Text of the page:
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The Flow Country - Peatland Partnership's World Heritage Site's Project Open Days

2nd May 2019

Photograph of The Flow Country - Peatland Partnership's World Heritage Site's Project Open Days

The Peatlands Partnership is announcing the start of an extensive community consultation over a proposed World Heritage Site for The Flow Country, the vast area of peatlands in Sutherland and Caithness that is now widely recognised as being the best peatland of its type in the world.

Joe Perry, the Peatland Partnership's World Heritage Site's Project Coordinator said: "A Flow Country World Heritage Site would not only be an enormous accolade for the area and the many organisations, land managers, crofters and farmers who have maintained this land for generations but it could also bring many positive development opportunities and undoubtedly some challenges too.

The purpose of the consultation is to find out what our local communities think about this idea and to see if we can help meet some of their aspirations through developing a World Heritage Site that meets their needs as well as recognizing the global importance of this vast peatland."

The consultation process will start on Tuesday, 14th May 2019 in Wick with the first of a series of thirteen drop in events around the area. These events, which will run from 11am to 7pm, except for Golspie which will be from 1pm to 7pm, are part of a larger community consultation about the whole idea of a World Heritage Site in The Flow Country.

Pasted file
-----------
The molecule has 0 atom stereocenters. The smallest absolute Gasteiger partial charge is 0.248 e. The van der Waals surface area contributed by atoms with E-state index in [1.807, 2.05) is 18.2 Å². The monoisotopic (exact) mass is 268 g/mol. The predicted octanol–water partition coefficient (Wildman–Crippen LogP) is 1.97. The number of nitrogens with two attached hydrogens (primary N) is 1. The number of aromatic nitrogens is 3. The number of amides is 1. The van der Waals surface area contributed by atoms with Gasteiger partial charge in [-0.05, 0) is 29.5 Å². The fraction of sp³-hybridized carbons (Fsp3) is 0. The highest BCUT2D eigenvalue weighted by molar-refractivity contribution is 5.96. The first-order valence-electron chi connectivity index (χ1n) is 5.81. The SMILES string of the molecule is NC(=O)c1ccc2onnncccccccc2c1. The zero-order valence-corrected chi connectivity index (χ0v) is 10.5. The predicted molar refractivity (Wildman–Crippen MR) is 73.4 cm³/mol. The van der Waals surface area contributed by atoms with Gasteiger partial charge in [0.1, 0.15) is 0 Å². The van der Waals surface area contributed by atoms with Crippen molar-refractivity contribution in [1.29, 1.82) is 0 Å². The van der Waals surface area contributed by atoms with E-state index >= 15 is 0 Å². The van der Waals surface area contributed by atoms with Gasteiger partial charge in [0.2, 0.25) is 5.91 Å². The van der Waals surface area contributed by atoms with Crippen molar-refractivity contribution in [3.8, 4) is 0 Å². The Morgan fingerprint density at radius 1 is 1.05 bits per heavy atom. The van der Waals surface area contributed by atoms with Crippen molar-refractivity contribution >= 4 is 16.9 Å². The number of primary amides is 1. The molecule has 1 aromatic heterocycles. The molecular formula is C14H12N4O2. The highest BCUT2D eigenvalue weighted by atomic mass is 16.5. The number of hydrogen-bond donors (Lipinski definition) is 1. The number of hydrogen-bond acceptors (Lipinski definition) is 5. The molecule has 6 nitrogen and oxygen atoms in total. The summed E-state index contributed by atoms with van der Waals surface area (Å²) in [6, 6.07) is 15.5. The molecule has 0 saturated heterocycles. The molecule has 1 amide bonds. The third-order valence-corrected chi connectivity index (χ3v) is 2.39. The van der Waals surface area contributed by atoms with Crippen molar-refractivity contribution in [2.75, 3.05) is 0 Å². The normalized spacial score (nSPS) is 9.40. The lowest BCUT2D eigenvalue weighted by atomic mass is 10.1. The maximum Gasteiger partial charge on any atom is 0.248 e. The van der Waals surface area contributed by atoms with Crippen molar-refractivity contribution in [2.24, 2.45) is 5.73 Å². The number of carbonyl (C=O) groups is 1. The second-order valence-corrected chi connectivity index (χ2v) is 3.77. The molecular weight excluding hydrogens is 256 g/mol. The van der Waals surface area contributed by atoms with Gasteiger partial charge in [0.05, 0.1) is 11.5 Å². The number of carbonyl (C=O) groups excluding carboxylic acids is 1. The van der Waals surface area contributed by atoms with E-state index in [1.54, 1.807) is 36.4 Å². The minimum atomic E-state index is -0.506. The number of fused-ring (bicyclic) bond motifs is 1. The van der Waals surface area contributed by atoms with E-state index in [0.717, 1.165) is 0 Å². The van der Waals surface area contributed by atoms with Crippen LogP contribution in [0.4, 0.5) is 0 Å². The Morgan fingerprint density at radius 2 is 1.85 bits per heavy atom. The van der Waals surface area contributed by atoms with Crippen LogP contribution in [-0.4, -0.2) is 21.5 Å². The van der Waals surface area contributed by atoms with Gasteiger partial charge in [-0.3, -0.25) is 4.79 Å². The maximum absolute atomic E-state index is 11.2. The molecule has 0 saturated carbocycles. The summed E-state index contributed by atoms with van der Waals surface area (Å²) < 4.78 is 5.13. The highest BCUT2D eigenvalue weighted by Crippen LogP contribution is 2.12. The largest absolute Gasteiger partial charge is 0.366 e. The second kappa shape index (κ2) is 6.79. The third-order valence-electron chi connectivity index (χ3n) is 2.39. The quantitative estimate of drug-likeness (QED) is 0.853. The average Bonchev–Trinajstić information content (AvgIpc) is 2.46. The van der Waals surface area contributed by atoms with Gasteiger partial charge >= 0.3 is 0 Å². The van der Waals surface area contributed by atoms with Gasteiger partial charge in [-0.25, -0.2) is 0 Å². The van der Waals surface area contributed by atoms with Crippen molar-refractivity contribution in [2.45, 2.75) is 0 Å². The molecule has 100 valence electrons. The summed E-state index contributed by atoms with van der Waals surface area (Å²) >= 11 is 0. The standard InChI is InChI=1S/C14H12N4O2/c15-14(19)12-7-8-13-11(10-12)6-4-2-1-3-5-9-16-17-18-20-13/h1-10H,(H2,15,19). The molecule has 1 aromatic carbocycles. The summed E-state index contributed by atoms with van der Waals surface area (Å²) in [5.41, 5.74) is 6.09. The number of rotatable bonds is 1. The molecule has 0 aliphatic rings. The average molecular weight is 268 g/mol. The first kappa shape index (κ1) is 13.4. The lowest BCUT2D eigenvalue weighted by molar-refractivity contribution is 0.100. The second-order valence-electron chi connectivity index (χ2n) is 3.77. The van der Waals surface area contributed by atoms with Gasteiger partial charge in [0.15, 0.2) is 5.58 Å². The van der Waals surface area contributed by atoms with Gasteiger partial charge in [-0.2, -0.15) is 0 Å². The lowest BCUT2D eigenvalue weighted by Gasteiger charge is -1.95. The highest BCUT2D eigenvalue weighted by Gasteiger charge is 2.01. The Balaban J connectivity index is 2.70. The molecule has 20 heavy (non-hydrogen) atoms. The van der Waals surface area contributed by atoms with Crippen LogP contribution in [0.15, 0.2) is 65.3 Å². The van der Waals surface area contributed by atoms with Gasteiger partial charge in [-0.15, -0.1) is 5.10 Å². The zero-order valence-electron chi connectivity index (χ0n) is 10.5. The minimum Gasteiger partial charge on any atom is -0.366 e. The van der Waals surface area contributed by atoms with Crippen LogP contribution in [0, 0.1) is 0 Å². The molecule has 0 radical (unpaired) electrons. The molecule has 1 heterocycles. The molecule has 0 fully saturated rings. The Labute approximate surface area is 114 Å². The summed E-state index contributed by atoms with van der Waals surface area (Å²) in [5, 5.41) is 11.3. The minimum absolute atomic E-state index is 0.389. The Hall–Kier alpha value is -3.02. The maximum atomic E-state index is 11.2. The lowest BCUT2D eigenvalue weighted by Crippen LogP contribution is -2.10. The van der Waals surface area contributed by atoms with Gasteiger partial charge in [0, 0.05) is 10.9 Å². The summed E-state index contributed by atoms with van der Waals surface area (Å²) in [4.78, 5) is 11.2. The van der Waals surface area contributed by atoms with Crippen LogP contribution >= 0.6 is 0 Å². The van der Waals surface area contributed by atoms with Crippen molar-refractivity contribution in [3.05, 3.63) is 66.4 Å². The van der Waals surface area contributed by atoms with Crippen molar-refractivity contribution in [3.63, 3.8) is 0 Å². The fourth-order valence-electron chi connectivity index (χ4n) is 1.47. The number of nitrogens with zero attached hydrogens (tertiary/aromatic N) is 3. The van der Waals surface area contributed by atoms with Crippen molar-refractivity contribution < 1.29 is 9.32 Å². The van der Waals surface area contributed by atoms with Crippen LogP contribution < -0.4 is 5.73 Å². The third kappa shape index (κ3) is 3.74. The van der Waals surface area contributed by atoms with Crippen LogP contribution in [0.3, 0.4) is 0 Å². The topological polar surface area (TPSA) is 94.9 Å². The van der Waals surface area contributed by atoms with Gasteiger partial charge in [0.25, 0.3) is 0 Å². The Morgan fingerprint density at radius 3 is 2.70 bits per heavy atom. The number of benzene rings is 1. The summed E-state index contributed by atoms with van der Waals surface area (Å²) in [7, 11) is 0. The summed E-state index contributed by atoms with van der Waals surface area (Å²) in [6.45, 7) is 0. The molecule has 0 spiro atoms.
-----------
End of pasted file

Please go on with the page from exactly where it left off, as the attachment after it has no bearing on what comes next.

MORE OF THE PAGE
The timetable for the drop-in events, running from 11am to 7pm, is as follows:

14th May - Pultney Centre, Wick
15th May - Golspie Community Centre (1pm-7pm)
16th May - Timespan, Helmsdale
17th May - Dunbeath Heritage Centre
20th May - Brora Community Centre
21st May - Lybster Community Centre
22nd May - Altnaharra Hotel
23rd May - Youth Centre, Halkirk
24th May - Thurso Library
27th May - Lairg Community Centre
28th May - Strathy Village Hall
29th May - Tongue Village Hall
30th May - Kildonan Hall

Independent chair of The Flow Country World Heritage Site Working Group, Mrs Frances Gunn of Tongue said: "It's really amazing to think that we have something right on our doorstep that ranks in global importance alongside the Great Barrier Reef, The Grand Canyon and The Pyramids! Who would have thought it?

These drop-in sessions are a great opportunity for local people to come along and see what the World Heritage Site Project is all about and what it might mean for them. World Heritage Sites are an internationally recognised brand and might bring a number of opportunities for local people and any budding entrepreneurs out there."

The Partnership will collate all the feedback from these meetings as well as gathering local people's ideas and anecdotes about The Flow Country. This will help them develop a plan for taking the possible World Heritage Site forward in a way that takes local views on board and provides interesting opportunities for businesses and communities around the north.